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Toyota Again Ranked Worst For Climate Lobbying, But Almost All Automakers Complicit

Toyota gets a D on its advocacy score, but no automaker apart from Tesla scores better than a C

 Toyota Again Ranked Worst For Climate Lobbying, But Almost All Automakers Complicit

  • Toyota earned a D on its Climate Policy Engagement Score, and is joined by Suzuki and Mazda as one of the worst automakers in lobbying against science-based emissions policies.
  • However, all automakers apart from Tesla are engaged in watering down pollution targets through industry advocacy groups.
  • Just three automakers, Tesla, Mercedes, and BMW, are on track to make enough green vehicles to help the planet avoid the worst effects of climate change.

Japanese automakers are some of the most staunchly opposed to governmental climate policies , and no automaker is worse than Toyota, which once again has been identified as the car company fighting the hardest against laws that introduce greenhouse gas emissions caps, and mandate electric vehicles.

The lowest-scoring brands on InfluenceMaps’ new study of climate policy are Suzuki, Mazda, and Toyota, which have reportedly advocated to weaken climate policies in Australia, India, and the U.S., and promoted weaker climate rules that are misaligned with science-based caps.

Read: Producing Batteries In Europe Instead Of China Could Cut Emissions By 37 Percent

Toyota has openly opposed policies that espouse fully-electric vehicles as the only path forward for a healthy environment, claiming that the supply of available battery materials makes hybrids a better option. As a result, it has donated politicians who are climate change skeptics in the past, angering some investors.

“While electric vehicle sales continue to grow globally, negative advocacy from laggard automakers, particularly in Japan, to protect their investments in polluting combustion engine technologies, remains one of the biggest obstacles to science-based climate policy,” said Ben Youriev, the director of InfluenceMap.

The automaker earns a D on the Climate Policy Engagement Score, but it’s not alone. InfluenceMap found that many automakers launder their image by lobbying through industry groups such as the Alliance for Automotive Innovation in the U.S. and the Federal Chamber of Automotive Industries in the Australia, both of which succeeded in watering down recently announce climate policies in their respective countries.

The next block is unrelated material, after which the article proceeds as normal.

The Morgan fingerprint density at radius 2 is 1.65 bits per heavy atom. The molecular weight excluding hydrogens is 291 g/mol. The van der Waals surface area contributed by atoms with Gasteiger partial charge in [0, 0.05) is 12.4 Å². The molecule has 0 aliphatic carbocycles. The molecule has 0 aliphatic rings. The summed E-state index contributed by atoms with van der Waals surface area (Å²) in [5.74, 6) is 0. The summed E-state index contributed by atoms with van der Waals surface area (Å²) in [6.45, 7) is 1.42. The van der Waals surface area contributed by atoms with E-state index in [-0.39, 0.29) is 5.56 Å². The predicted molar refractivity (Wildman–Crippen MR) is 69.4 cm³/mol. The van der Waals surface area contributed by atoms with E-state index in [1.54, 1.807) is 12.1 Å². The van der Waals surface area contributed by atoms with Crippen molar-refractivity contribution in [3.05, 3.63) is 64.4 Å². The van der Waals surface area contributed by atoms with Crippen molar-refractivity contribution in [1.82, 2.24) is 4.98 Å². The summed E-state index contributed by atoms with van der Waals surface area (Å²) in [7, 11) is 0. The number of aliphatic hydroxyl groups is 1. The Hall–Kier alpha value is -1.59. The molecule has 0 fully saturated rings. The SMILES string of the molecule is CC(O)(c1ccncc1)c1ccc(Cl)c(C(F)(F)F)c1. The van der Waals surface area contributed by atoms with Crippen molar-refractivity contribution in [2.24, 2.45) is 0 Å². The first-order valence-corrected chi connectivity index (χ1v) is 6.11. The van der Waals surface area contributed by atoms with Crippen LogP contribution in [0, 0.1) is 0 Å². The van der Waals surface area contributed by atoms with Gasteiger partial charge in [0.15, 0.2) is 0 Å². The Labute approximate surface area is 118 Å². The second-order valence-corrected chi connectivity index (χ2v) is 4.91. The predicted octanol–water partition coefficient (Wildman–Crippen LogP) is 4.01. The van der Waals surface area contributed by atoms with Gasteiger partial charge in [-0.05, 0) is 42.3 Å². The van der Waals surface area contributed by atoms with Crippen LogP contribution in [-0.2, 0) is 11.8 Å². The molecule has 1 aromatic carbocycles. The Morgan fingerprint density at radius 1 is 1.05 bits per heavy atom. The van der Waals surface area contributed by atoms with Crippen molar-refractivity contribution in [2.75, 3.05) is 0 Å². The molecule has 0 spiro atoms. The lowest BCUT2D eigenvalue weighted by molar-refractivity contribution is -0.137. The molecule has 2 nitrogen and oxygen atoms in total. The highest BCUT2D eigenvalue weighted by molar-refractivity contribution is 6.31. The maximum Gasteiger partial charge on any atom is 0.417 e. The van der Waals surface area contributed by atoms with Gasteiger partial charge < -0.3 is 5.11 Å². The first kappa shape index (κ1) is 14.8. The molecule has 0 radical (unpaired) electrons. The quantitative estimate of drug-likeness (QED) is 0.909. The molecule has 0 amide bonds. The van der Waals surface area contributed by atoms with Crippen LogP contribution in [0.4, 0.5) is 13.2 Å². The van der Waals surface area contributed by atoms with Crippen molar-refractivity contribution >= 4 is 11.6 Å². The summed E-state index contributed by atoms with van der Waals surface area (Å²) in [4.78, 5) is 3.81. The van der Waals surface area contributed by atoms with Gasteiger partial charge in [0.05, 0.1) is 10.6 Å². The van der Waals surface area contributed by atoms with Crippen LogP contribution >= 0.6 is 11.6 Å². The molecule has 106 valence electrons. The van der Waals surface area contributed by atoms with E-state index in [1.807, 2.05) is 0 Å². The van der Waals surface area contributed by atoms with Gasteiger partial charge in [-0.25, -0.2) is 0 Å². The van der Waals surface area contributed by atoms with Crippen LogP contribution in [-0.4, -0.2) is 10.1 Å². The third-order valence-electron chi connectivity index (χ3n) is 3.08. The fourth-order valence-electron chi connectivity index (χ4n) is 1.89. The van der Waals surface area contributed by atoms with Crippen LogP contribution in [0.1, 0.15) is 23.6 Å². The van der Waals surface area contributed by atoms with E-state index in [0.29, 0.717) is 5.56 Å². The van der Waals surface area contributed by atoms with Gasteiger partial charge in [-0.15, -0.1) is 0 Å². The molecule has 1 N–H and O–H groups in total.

Toyota Again Ranked Worst For Climate Lobbying, But Almost All Automakers Complicit
Credit: InfluenceMap

As a result, no automaker scores better than a B, per InfluenceMap, and if you ignore Tesla, no brand scored better than a C. Meanwhile, according to the think tank, only three of the 15 companies analyzed are on track to produce enough green vehicles to avoid a climate catastrophe: Tesla, Mercedes, and BMW.

To meet the International Energy Agency’s updated 1.5 degree Celsius pathway and avoid the worst harms of climate change, 66 percent of vehicles will have to be fully electric, run on hydrogen fuel cells, or be plug-in hybrids by 2030, InfluenceMap finds. Based on current production trends, just 53 percent of vehicles globally will fit into one of those categories by that date.

“Automakers’ substandard electric vehicle plans, and negative advocacy strategies are driving the climate crisis,” said Youriev. “Without an immediate gear change from them and their industry associations to reform their climate policy engagement they will continue to weaken and delay climate rules globally, steering the world to the brink.”

 Toyota Again Ranked Worst For Climate Lobbying, But Almost All Automakers Complicit
Credit: InfluenceMap

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